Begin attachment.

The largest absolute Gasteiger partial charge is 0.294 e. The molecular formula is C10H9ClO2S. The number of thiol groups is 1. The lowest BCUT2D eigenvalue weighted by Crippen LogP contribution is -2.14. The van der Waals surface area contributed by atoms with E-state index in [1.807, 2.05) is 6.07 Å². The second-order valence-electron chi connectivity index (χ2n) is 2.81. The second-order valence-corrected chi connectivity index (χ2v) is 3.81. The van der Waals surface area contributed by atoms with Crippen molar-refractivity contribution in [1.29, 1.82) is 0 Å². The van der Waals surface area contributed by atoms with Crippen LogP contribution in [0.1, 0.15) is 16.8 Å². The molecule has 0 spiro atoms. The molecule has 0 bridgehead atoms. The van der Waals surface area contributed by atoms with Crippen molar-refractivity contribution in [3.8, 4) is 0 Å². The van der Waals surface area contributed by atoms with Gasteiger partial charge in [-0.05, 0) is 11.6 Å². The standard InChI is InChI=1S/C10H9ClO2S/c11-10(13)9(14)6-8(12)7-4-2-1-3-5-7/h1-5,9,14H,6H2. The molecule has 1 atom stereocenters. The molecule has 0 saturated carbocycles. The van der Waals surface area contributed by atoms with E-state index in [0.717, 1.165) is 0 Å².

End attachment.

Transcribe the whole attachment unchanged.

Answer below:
The largest absolute Gasteiger partial charge is 0.294 e. The molecular formula is C10H9ClO2S. The number of thiol groups is 1. The lowest BCUT2D eigenvalue weighted by Crippen LogP contribution is -2.14. The van der Waals surface area contributed by atoms with E-state index in [1.807, 2.05) is 6.07 Å². The second-order valence-electron chi connectivity index (χ2n) is 2.81. The second-order valence-corrected chi connectivity index (χ2v) is 3.81. The van der Waals surface area contributed by atoms with Crippen molar-refractivity contribution in [1.29, 1.82) is 0 Å². The van der Waals surface area contributed by atoms with Crippen LogP contribution in [0.1, 0.15) is 16.8 Å². The molecule has 0 spiro atoms. The molecule has 0 bridgehead atoms. The van der Waals surface area contributed by atoms with Crippen molar-refractivity contribution in [3.8, 4) is 0 Å². The van der Waals surface area contributed by atoms with Gasteiger partial charge in [-0.05, 0) is 11.6 Å². The standard InChI is InChI=1S/C10H9ClO2S/c11-10(13)9(14)6-8(12)7-4-2-1-3-5-7/h1-5,9,14H,6H2. The molecule has 1 atom stereocenters. The molecule has 0 saturated carbocycles. The van der Waals surface area contributed by atoms with E-state index in [0.717, 1.165) is 0 Å².